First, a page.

An Analysis of the Barnes and Millner Property Tax Relief Proposals

October 9th, 1998 by Leave a Comment

Roy Barnes and Guy Millner have each proposed using state funds to reduce property taxes on homeowners. Both proposals are relatively straight forward.

Barnes proposes adding a new homestead exemption of $20,000, which would be in addition to the existing homestead exemptions, and would be phased in over time. The state would reimburse local gov- ernments for the loss in property tax revenue. Millner proposes an income tax credit equal to 20 percent of a homeowner’s property taxes, up to a maximum credit of $500.

The cost of these two proposals differ. We estimate that the Barnes proposal, when fully phased in, will cost the state government between $610 and $630 million per year, while the Millner proposal will cost between $300 and $320 million per year. However, there are uncertainties regarding the two proposals that when determined could change the cost estimates of the proposals.

The distribution of the tax reduction differs between the two proposals. The Millner proposal provides greater dollar tax relief to homeowners with higher-valued property and to those living in jurisdictions with higher property tax rates (i.e., millage rates). The percentage reduction in property taxes, however, would be the same for all homeowners.

The Barnes proposal provides greater dollar relief to homeowners in jurisdictions with higher property tax rates, but the same dollar relief for all homeowners within a jurisdiction regardless of property value. The percentage reduction in property taxes falls with increasing property value.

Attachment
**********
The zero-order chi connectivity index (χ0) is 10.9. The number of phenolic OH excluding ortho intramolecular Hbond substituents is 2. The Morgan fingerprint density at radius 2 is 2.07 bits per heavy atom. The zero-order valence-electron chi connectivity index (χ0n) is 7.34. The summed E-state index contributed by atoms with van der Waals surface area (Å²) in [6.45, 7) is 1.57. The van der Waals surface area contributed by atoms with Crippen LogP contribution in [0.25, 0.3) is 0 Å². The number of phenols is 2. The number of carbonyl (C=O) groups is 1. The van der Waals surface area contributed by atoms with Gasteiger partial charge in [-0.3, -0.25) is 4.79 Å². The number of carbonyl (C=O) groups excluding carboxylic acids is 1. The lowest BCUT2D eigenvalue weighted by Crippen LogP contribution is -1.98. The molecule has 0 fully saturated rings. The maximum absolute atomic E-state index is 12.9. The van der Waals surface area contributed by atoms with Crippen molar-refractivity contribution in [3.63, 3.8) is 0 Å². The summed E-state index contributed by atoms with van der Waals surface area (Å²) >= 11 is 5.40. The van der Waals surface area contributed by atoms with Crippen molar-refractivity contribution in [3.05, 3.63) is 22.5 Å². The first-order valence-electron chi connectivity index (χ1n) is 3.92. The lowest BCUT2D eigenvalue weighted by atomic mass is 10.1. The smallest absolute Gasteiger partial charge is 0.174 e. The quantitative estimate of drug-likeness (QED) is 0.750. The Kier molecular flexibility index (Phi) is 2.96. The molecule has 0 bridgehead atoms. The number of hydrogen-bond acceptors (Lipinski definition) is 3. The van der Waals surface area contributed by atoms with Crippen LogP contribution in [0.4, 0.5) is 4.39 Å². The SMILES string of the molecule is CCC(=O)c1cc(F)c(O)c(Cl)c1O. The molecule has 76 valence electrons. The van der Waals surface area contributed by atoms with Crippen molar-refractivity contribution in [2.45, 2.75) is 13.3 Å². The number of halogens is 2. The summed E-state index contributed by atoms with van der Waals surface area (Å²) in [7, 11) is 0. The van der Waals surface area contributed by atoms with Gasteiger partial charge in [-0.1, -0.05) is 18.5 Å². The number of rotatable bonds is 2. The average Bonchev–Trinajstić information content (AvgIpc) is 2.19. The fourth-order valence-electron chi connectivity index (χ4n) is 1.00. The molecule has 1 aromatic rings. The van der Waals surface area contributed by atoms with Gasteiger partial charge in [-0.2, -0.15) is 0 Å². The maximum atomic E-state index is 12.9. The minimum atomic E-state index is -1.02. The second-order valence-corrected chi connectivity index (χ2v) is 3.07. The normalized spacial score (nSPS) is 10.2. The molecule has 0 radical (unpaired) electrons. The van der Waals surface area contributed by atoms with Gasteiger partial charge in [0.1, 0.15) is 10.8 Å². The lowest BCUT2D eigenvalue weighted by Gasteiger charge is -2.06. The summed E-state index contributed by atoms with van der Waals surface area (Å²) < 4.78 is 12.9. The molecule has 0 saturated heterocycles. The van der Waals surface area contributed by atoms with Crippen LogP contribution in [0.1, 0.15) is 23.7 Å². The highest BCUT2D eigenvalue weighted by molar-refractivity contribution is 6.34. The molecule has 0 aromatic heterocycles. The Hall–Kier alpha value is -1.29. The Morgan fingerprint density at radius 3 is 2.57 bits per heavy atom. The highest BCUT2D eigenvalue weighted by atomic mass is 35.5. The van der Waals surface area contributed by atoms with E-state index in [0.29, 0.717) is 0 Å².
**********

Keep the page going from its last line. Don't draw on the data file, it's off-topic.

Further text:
For those homeowners who itemize their deductions for federal and state income tax purposes, 30 to 40 percent of the property tax reduction in either plan will be offset by an increase in income taxes.

There are several administrative issues that arise, but none very serious. There will be some additional costs at both the state and local levels associated with administration and monitoring eligibility for both proposals. The Barnes proposal calls for the state to reimburse local governments for the loss in revenue due to the higher homestead exemption; there is some degree of uncertainty that the state will always be able or willing to adhere to this reimbursement.

Both proposals provide incentives to purchase larger housing and to switch from renting to owning. The proposals reduce the differences in property taxes between jurisdictions, and thus, reduce the incentive to live in lower-tax jurisdictions. Since the state government would be paying part of the cost of providing local public services, there is an incentive for voters to demand more local public services. The effects of these incentives are not likely to be very large.

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